A related discussion is the future role of “block chain” technology. Financial institutions have already discovered its potential for organising financial trading, wealth storage and fundraising. The impact of block chain will be felt in higher education as well by transforming how universities and students record and share data. It will facilitate educational unbundling and, in combination with big data, will give the so-called “wisdom of the crowd” a more explicit role in measuring institutional reputation
Accreditors and ranking providers will need to accommodate these developments. In fact, this challenge is directly aligned with EFMD’s mission on which EQUIS is built. Our focus on quality improvement defines a genuinely positive disposition towards inviting such forms of institutional innovation and cross-fertilisation. Business schools can benefit from the absence of constraining handrails within EQUIS to exploit the full quality potential of these developments.
The third and final piece in the technology puzzle is the potential impact of artificial intelligence (AI) on the management profession. While big data and blockchain will influence how business schools interact with their environment, AI will drive content and pedagogy of degree provision. Evidence is already abundant that many business school graduates are entering career paths for which they are overqualified; they are down-trading professionally.
The spread of AI will further exacerbate this problem. In response, business schools will have to move further away from “tool-focused” teaching, to review the linkages between what we teach and established research paradigms and to provide a stronger impetus for more multidisciplinary work across the board.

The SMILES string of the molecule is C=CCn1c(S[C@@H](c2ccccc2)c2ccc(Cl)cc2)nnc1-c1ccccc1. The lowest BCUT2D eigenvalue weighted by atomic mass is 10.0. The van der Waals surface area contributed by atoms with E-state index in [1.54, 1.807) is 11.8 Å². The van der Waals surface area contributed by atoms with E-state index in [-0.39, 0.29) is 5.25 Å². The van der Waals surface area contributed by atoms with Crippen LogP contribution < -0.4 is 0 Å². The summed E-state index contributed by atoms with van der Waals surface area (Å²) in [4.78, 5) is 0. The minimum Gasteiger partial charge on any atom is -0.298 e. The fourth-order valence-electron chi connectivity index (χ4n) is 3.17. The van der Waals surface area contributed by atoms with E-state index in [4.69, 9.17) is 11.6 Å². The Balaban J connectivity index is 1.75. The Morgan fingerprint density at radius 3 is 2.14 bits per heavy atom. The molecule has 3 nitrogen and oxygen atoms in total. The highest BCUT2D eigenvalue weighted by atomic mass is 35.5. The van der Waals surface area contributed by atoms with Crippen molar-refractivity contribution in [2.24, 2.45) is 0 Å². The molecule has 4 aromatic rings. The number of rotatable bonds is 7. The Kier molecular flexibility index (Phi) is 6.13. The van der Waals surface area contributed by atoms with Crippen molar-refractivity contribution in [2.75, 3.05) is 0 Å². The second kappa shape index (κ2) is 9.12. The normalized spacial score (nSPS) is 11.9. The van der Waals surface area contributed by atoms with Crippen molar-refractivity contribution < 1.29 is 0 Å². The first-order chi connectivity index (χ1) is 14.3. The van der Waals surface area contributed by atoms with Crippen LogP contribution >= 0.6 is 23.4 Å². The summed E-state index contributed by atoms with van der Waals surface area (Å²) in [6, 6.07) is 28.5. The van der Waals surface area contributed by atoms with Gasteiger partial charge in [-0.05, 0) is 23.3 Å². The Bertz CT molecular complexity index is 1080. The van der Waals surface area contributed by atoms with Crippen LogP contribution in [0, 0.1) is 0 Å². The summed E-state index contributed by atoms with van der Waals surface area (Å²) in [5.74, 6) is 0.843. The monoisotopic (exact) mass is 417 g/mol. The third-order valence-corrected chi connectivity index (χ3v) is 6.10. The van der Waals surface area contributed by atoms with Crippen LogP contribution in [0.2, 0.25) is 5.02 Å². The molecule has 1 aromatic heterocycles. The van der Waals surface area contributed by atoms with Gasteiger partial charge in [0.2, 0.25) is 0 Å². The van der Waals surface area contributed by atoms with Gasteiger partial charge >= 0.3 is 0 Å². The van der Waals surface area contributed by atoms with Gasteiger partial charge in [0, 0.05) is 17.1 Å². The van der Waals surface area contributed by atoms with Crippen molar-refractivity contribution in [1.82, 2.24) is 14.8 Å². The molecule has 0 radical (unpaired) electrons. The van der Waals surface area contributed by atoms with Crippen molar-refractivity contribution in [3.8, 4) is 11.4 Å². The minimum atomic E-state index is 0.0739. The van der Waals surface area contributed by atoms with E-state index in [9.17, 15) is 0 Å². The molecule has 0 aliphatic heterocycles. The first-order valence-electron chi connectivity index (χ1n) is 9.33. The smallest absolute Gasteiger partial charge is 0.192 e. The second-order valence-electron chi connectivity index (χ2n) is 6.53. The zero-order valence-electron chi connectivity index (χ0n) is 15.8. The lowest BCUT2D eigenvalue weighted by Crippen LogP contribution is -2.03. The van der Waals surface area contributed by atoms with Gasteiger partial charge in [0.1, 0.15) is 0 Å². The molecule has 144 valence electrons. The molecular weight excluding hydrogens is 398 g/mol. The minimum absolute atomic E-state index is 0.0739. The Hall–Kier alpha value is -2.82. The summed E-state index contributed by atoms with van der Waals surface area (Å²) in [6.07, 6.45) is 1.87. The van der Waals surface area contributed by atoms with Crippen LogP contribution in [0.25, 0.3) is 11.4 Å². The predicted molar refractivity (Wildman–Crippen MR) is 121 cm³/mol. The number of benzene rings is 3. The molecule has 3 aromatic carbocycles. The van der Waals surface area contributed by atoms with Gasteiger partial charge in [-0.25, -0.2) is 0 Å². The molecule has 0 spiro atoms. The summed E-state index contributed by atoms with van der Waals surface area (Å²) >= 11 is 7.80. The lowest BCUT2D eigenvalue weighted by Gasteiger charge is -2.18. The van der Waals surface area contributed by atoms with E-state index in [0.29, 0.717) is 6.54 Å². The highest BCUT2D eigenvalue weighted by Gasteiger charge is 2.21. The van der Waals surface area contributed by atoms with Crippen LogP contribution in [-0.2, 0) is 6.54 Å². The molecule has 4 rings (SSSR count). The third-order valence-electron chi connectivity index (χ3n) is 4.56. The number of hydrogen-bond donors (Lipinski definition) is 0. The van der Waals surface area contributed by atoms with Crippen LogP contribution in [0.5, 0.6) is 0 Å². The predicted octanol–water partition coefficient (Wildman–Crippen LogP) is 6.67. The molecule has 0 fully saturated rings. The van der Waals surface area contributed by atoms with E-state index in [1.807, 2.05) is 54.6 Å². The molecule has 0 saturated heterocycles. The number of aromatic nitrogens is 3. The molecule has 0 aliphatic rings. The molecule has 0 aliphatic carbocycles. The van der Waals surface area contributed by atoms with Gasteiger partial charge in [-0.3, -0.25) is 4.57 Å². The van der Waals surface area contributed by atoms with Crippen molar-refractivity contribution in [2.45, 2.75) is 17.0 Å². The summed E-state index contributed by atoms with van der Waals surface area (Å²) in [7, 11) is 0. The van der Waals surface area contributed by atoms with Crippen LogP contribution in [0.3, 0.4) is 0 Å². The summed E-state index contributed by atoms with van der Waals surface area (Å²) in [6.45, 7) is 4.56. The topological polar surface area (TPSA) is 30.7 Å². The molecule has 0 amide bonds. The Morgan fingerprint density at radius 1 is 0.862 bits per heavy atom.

EFMD has always embraced its role as a facilitator of critical debates on the future of the business school sector; these will be needed more than ever going forward. In this context, EQUIS has the purpose of bringing such discourses to tangible and quality-enhancing conclusions.
This ambition shapes how Quality Services manages the EQUIS system and, especially, how the development of Standards & Criteria is organized. The Financial Times referring to five-year EQUIS accreditation as the international gold standard explains more than anything else why the first 20 years of EQUIS are a source of great pride for EFMD. It serves as obligation and encouragement when we begin to write the next 20 years of EQUIS history.